Sitting on the Fence or Standing in the Gap

Reading: Ezekiel 20-22; 1 John 1

The latter part of Ezekiel 22 always hits me hard. It’s not as though the message that the prophet delivers is any different from what he has said so many times before. It’s the statement at the end of the chapter that is so condemning.

From verse 23 on, the word of the Lord that came to Ezekiel laid a heavy on the leaders of that time, and ours. The political leaders, the spiritual leaders, the public servants, all came in for their fair share of criticism. Nor did the common man-on-the-street escape being pointed out.

Again the word of the Lord came to me: “Son of man, say to the land, ‘You are a land that has had no rain or showers in the day of wrath. There is a conspiracy of her princes within her like a roaring lion tearing its prey; they devour people, take treasures and precious things and make many widows within her’” (22:23-25, NIV).

Who makes the decision to go to war and who does the fighting and dying?

‘Her priests do violence to my law and profane my holy things; they do not distinguish between the holy and the common; they teach that there is no difference between the unclean and the clean; and they shut their eyes to the keeping of my Sabbaths, so that I am profaned among them’ (22:26, NIV).

How many of our spiritual leaders have found it expedient to water down the truth so as not to offend anyone in their audience, or because they have wandered from the paths of righteousness themselves?

‘Her officials within her are like wolves tearing their prey; they shed blood and kill people to make unjust gain’ (22:27, NIV).

Why is it that the system doesn’t work for those who really need it?

Her prophets whitewash these deeds for them by false visions and lying divinations. They say, This is what the Sovereign Lord says—when the Lord has not spoken’ (22:28, NIV).

Where are those among God’s people who see the truth but prefer not to stir the pot by speaking it?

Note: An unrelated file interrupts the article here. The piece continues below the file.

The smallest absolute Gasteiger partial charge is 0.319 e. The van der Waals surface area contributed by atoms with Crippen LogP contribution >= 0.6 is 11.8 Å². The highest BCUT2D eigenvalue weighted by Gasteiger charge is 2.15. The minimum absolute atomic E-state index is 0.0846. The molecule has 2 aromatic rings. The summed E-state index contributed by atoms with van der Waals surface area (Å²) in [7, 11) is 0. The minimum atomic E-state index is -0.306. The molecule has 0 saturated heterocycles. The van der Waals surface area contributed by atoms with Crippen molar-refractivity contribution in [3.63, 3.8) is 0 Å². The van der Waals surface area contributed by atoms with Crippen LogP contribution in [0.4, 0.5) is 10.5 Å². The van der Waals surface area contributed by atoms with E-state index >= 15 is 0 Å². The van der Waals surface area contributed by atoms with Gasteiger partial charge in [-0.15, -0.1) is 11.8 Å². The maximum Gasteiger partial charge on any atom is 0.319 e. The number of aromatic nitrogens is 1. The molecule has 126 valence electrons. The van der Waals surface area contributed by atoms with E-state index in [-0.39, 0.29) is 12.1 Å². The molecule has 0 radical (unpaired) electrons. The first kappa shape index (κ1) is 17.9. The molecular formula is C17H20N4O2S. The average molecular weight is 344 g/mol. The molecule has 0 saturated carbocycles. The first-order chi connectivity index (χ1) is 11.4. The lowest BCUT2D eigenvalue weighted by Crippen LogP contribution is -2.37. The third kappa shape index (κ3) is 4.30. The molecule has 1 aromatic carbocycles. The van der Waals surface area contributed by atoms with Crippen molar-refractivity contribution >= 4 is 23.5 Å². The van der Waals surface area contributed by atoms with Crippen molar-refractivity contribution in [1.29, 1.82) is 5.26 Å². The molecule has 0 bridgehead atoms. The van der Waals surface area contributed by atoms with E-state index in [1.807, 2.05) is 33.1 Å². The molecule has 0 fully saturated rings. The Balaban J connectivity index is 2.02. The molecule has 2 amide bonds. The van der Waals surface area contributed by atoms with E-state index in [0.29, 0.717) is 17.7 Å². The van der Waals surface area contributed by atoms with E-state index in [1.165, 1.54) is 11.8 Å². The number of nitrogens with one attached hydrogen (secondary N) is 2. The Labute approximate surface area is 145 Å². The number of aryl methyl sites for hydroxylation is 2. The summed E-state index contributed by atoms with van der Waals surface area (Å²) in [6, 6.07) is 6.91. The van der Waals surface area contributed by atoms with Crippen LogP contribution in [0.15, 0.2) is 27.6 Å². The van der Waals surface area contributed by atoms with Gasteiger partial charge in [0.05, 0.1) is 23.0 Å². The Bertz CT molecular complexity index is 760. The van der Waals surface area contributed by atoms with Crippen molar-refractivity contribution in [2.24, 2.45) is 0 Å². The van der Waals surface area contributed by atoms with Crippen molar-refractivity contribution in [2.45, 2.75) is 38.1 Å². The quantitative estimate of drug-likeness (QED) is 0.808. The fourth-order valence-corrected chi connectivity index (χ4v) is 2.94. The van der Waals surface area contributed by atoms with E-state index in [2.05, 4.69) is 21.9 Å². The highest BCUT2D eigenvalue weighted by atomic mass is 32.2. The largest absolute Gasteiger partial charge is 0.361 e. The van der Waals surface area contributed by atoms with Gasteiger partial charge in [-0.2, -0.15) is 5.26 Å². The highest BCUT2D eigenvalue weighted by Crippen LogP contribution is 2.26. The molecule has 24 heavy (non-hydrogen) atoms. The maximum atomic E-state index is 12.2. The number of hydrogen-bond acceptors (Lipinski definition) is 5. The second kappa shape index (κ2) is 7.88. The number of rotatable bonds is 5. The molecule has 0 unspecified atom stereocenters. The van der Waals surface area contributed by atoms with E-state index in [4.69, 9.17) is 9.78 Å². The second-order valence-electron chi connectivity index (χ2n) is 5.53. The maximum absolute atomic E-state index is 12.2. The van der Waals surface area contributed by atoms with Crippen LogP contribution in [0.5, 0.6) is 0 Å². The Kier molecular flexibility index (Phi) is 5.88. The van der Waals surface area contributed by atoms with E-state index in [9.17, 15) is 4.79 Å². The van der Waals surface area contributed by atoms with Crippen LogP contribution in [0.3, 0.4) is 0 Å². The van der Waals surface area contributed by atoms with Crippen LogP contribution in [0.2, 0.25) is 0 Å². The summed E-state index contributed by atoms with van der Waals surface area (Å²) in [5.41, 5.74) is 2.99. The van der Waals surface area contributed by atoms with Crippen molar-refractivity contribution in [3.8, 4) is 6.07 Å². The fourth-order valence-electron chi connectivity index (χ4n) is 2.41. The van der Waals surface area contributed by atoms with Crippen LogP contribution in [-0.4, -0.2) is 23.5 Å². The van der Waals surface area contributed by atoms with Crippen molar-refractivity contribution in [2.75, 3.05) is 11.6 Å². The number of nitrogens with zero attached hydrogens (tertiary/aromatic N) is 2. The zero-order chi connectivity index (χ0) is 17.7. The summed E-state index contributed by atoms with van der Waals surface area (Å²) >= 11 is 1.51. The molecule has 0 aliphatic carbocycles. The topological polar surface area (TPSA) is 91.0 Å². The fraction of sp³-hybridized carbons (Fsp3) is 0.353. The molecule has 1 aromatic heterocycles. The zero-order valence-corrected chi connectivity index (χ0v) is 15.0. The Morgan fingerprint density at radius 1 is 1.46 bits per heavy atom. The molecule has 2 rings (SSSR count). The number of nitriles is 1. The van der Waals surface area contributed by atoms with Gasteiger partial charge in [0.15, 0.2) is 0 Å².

The people of the land practice extortion and commit robbery; they oppress the poor and needy and mistreat the alien, denying them justice’  (22:29, NIV).

Whatever happened to treating others as we would like to be treated?

Then comes the appalling truth. God sees all this and says:

I looked for a man among them who would build up the wall and stand before me in the gap on behalf on the land so I would not have to destroy it, but I found none (22:30, NIV).

There is a connection between these verses and 1 John 1. John says that in God there exists no darkness and if we claim to belong to God we should not walk in darkness, as Ezekiel describes it. Rather, we should walk in the light reflecting the character of God. It’s only by walking in this light—demonstrated in our thoughts and actions—that we can fellowship with the God Who is light.

Though we might not put ourselves in the middle of any of the categories described by Ezekiel, we have to ask ourselves how proactive we’ve been in correcting the slips and slides away from righteousness that all of us experience. We have to ask ourselves how proactive we have been in speaking out when we see the incorrect becoming the politically correct.

Are we better at sitting on the fence than we are at standing in the gap?

John writes: If we claim to be without sin, we deceive ourselves and the truth is not in is. If we confess our sins, he is faithful and just and will forgive us our sins and purify us from all unrighteousness (1 John 1:8, 9, NIV).

We can get off the fence and into the gap; for our own sake, for the sake of others, and so that God can bless us all.


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